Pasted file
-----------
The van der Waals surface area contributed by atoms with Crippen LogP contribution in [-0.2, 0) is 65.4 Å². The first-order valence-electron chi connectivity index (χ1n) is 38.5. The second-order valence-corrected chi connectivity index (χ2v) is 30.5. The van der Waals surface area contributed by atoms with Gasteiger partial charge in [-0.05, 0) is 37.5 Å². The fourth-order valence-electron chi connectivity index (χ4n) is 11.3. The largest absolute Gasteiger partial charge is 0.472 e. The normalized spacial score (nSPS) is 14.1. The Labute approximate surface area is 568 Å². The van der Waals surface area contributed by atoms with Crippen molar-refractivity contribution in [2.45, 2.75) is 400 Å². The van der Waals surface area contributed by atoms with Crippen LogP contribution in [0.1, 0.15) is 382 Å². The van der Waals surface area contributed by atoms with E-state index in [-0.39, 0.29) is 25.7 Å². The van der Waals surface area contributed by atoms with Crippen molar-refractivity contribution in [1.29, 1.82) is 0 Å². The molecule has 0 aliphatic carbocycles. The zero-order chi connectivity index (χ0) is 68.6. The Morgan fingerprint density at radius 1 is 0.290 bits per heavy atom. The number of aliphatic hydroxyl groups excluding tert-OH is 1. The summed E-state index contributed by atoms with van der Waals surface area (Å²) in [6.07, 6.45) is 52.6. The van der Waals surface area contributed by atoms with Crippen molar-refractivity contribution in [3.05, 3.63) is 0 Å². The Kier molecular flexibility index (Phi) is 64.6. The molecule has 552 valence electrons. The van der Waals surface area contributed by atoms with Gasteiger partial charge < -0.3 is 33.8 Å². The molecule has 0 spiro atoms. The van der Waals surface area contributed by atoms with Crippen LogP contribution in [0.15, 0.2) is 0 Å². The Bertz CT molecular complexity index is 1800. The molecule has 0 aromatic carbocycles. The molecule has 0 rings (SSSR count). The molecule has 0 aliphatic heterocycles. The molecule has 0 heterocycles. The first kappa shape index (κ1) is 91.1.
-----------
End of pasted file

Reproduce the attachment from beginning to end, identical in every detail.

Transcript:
The van der Waals surface area contributed by atoms with Crippen LogP contribution in [-0.2, 0) is 65.4 Å². The first-order valence-electron chi connectivity index (χ1n) is 38.5. The second-order valence-corrected chi connectivity index (χ2v) is 30.5. The van der Waals surface area contributed by atoms with Gasteiger partial charge in [-0.05, 0) is 37.5 Å². The fourth-order valence-electron chi connectivity index (χ4n) is 11.3. The largest absolute Gasteiger partial charge is 0.472 e. The normalized spacial score (nSPS) is 14.1. The Labute approximate surface area is 568 Å². The van der Waals surface area contributed by atoms with Crippen molar-refractivity contribution in [2.45, 2.75) is 400 Å². The van der Waals surface area contributed by atoms with Crippen LogP contribution in [0.1, 0.15) is 382 Å². The van der Waals surface area contributed by atoms with E-state index in [-0.39, 0.29) is 25.7 Å². The van der Waals surface area contributed by atoms with Crippen molar-refractivity contribution in [1.29, 1.82) is 0 Å². The molecule has 0 aliphatic carbocycles. The zero-order chi connectivity index (χ0) is 68.6. The Morgan fingerprint density at radius 1 is 0.290 bits per heavy atom. The number of aliphatic hydroxyl groups excluding tert-OH is 1. The summed E-state index contributed by atoms with van der Waals surface area (Å²) in [6.07, 6.45) is 52.6. The van der Waals surface area contributed by atoms with Crippen molar-refractivity contribution in [3.05, 3.63) is 0 Å². The Kier molecular flexibility index (Phi) is 64.6. The molecule has 552 valence electrons. The van der Waals surface area contributed by atoms with Gasteiger partial charge < -0.3 is 33.8 Å². The molecule has 0 spiro atoms. The van der Waals surface area contributed by atoms with Crippen LogP contribution in [0.15, 0.2) is 0 Å². The Bertz CT molecular complexity index is 1800. The molecule has 0 aromatic carbocycles. The molecule has 0 rings (SSSR count). The molecule has 0 aliphatic heterocycles. The molecule has 0 heterocycles. The first kappa shape index (κ1) is 91.1.